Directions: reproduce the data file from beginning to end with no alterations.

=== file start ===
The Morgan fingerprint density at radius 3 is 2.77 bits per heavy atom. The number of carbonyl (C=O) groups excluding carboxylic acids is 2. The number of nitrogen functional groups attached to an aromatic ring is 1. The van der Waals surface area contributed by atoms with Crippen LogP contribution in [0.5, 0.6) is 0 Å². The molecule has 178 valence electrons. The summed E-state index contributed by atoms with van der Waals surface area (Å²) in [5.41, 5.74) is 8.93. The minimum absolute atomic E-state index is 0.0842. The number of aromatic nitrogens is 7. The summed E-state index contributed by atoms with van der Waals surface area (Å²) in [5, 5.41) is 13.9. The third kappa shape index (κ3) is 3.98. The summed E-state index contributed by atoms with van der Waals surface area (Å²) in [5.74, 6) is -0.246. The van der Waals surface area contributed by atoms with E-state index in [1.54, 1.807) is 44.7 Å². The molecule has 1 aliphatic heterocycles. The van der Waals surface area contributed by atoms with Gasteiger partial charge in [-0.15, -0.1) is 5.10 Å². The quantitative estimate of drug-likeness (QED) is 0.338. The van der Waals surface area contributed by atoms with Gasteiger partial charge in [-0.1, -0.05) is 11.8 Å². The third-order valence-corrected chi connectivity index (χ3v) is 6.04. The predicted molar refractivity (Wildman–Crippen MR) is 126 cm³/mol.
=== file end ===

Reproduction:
The Morgan fingerprint density at radius 3 is 2.77 bits per heavy atom. The number of carbonyl (C=O) groups excluding carboxylic acids is 2. The number of nitrogen functional groups attached to an aromatic ring is 1. The van der Waals surface area contributed by atoms with Crippen LogP contribution in [0.5, 0.6) is 0 Å². The molecule has 178 valence electrons. The summed E-state index contributed by atoms with van der Waals surface area (Å²) in [5.41, 5.74) is 8.93. The minimum absolute atomic E-state index is 0.0842. The number of aromatic nitrogens is 7. The summed E-state index contributed by atoms with van der Waals surface area (Å²) in [5, 5.41) is 13.9. The third kappa shape index (κ3) is 3.98. The summed E-state index contributed by atoms with van der Waals surface area (Å²) in [5.74, 6) is -0.246. The van der Waals surface area contributed by atoms with E-state index in [1.54, 1.807) is 44.7 Å². The molecule has 1 aliphatic heterocycles. The van der Waals surface area contributed by atoms with Gasteiger partial charge in [-0.15, -0.1) is 5.10 Å². The quantitative estimate of drug-likeness (QED) is 0.338. The van der Waals surface area contributed by atoms with Gasteiger partial charge in [-0.1, -0.05) is 11.8 Å². The third-order valence-corrected chi connectivity index (χ3v) is 6.04. The predicted molar refractivity (Wildman–Crippen MR) is 126 cm³/mol.